Smith v. Frame

Filing 34

ORDER signed by Judge J.P. Stadtmueller on 4/26/2018 DENYING 33 Plaintiff's Motion for Reconsideration. (cc: all counsel, via mail to Virgil M. Smith at Waupun Correctional Institution) (jm)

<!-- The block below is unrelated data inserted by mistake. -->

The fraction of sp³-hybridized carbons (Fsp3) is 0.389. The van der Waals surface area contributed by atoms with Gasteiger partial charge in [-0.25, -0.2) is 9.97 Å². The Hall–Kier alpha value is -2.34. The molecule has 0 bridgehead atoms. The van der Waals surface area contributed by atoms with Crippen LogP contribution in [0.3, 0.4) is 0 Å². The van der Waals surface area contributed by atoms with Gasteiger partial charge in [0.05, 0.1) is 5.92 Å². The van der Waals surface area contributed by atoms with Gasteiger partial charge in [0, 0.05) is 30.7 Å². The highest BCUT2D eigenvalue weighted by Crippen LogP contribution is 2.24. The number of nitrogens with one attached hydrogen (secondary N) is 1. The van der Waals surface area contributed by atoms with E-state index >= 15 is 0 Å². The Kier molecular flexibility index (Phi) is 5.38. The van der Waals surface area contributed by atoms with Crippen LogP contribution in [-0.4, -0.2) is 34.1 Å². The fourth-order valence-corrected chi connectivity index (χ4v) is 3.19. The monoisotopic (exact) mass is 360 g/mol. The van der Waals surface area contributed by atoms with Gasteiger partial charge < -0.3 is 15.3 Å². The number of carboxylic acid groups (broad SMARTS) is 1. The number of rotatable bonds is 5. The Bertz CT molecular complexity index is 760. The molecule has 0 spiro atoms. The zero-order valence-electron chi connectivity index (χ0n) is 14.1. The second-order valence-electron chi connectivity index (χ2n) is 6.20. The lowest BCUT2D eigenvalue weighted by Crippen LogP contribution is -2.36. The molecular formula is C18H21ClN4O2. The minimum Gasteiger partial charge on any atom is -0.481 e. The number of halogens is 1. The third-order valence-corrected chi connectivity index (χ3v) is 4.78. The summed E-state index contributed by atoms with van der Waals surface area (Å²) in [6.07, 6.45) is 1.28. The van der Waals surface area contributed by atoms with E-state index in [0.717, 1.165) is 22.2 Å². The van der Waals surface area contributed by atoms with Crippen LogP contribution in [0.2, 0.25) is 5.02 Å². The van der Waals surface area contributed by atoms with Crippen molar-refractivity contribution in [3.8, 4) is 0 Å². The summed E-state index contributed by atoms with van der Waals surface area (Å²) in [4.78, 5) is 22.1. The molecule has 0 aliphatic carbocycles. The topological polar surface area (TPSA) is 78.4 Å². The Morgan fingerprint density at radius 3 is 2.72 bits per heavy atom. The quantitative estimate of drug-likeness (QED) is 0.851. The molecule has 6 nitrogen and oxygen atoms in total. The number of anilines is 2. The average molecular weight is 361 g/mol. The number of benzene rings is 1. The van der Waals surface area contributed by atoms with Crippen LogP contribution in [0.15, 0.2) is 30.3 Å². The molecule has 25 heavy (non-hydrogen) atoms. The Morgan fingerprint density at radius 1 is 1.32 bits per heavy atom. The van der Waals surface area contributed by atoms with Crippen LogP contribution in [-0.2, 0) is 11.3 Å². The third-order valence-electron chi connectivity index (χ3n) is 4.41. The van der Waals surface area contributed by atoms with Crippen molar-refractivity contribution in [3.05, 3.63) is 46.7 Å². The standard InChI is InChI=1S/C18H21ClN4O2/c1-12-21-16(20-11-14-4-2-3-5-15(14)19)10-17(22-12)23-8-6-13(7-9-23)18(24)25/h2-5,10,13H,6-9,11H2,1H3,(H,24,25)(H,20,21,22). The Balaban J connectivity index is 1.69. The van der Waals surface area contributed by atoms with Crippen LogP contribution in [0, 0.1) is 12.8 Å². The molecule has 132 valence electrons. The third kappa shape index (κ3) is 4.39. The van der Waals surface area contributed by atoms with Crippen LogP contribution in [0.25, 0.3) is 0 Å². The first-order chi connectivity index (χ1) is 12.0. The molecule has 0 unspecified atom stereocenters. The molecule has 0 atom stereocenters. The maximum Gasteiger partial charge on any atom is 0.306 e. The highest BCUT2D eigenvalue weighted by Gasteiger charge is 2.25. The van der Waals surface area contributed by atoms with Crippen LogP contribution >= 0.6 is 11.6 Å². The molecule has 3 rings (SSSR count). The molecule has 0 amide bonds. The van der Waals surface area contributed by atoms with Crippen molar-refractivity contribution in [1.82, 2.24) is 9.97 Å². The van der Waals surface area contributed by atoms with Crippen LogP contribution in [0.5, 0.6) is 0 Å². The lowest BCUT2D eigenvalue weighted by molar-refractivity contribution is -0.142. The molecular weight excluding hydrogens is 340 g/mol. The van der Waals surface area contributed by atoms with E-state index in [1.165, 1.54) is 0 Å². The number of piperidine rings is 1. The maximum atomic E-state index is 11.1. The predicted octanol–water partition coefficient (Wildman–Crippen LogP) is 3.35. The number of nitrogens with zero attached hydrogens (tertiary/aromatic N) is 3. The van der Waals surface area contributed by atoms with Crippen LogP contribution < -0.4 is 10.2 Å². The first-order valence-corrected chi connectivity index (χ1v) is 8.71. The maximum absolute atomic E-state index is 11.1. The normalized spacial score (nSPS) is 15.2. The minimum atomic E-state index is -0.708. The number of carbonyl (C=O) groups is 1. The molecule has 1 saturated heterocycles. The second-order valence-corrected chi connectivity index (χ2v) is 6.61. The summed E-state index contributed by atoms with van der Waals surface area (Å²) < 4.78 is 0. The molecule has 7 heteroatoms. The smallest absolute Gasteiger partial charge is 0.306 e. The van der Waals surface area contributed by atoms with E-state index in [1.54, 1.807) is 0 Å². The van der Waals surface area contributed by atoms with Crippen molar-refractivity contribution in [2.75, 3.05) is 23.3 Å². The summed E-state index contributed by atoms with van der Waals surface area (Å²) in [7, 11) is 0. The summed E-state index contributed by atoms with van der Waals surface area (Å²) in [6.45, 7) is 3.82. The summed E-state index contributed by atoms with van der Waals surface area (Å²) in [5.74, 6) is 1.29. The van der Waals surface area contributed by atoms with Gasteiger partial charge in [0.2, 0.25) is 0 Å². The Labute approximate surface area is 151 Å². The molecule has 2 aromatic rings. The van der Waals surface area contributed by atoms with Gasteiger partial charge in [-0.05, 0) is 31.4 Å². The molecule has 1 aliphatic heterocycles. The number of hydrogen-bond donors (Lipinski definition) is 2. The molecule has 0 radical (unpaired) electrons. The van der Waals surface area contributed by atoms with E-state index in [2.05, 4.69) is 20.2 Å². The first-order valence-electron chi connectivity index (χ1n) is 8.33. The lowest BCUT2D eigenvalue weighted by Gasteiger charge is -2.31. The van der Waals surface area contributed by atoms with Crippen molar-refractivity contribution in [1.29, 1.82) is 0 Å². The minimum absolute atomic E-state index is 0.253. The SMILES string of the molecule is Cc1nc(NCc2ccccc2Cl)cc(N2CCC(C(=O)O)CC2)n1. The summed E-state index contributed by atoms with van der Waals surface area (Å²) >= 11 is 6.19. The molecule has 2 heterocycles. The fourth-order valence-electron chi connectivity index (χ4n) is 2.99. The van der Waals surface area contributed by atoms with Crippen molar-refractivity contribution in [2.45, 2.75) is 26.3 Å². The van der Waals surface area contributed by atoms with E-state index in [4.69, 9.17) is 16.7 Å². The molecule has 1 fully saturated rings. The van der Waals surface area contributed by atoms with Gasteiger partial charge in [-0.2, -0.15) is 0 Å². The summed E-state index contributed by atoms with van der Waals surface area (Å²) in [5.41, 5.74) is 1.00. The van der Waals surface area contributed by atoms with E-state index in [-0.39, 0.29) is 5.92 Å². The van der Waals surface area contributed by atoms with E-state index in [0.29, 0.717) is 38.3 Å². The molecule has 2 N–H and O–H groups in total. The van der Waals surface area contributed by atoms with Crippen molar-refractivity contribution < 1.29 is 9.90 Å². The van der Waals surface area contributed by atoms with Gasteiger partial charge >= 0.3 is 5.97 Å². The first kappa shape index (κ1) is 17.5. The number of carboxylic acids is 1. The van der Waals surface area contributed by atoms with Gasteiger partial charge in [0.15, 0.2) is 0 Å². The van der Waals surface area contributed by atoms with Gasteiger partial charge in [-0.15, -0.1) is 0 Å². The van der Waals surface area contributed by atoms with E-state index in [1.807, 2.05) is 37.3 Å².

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UNITED STATES DISTRICT COURT EASTERN DISTRICT OF WISCONSIN VIRGIL M. SMITH, Plaintiff, v. BAILEY FRAME, Case No. 17-CV-1745-JPS-JPS ORDER Defendant. On April 17, 2018, the Court addressed two issues. First, it denied Plaintiff’s motion for an injunction seeking additional law library access because the relief sought had nothing to do with Plaintiff’s claim in this case. (Docket #31 at 1). Second, the Court screened Plaintiff’s Third Amended Complaint and determined that he could proceed on a claim for violation of his First Amendment right to freedom of association. Id. at 2. On April 23, 2018, Plaintiff filed a motion for reconsideration of those rulings. (Docket #33). For the reasons explained below, it must be denied. Though Plaintiff did not cite it, only one rule of procedure could apply here. See Obreicht v. Raemisch, 517 F.3d 489, 493–94 (7th Cir 2008). Federal Rule of Civil Procedure (“FRCP”) 60(b) offers relief from a court’s orders or judgments if a party can show “the narrow grounds of mistake, inadvertence, surprise, excusable neglect, newly discovered evidence, voidness, or ‘any other reason justifying relief from the operation of the judgment.’” Tylon v. City of Chicago, 97 F. App’x 680, 681 (7th Cir. 2004) (quoting FRCP 60(b)(6)). Such relief “is an extraordinary remedy and is granted only in exceptional circumstances.” Harrington v. City of Chicago, 443 F.3d 542, 546 (7th Cir. 2006).1 Plaintiff’s bases for reconsideration are meritless and certainly fail to meet the “exceptional circumstances” standard. First, Plaintiff claims that the Court “recharacterized” his law library motion as one seeking injunctive relief, and under Castro v. United States, 540 U.S. 375 (2003), the Court should have given him notice and an opportunity to withdraw his motion when doing so. (Docket #33 at 3). Ignoring the fact that Plaintiff sought the very definition of injunctive relief—commanding an opposing party to do something against their will—he misunderstands Castro. Castro addresses the specific matter of courts recharacterizing certain postconviction motions as seeking habeas relief. Castro, 540 U.S. at 381–82. The power to recharacterize in this way is limited because of the consequences attendant to successive habeas filings. Id. Castro says nothing about motions for injunctive relief in Section 1983 proceedings. Next, Plaintiff suggests that the Court should have applied the Turner test to balance the burden of his desired accommodation against the prison’s penological interests. (Docket #33 at 3–5); Turner v. Safley, 482 U.S. 78 (1987). The Court did not reach that question because Plaintiff’s desired injunctive relief was not tied to the claim he presented. (Docket #31 at 1). Finally, Plaintiff says that the Court erred in dismissing his freedom of speech claim. (Docket #33 at 5–7). As the Court has now explained more than once, the proper vehicle for the First Amendment claim presented by Plaintiff cites FRCP 59(e) as a basis for his motion, but that Rule applies only to judgments, not the Court’s non-final orders. Fed. R. Civ. P. 59(e) (“A motion to alter or amend a judgment must be filed no later than 28 days after the entry of the judgment.”) (emphasis added). 1 Page 2 of 3 Plaintiff’s factual allegations is one for violation of his freedom of association. (Docket #21 at 1–2; Docket #31 at 2). The two claims are not simply alternatives; Plaintiff’s allegations do not state a claim for a violation of his freedom of speech. Accordingly, IT IS ORDERED that Plaintiff’s motion for reconsideration (Docket #33) be and the same is hereby DENIED. Dated at Milwaukee, Wisconsin, this 26th day of April, 2018. BY THE COURT: ____________________________________ J. P. Stadtmueller U.S. District Judge Page 3 of 3

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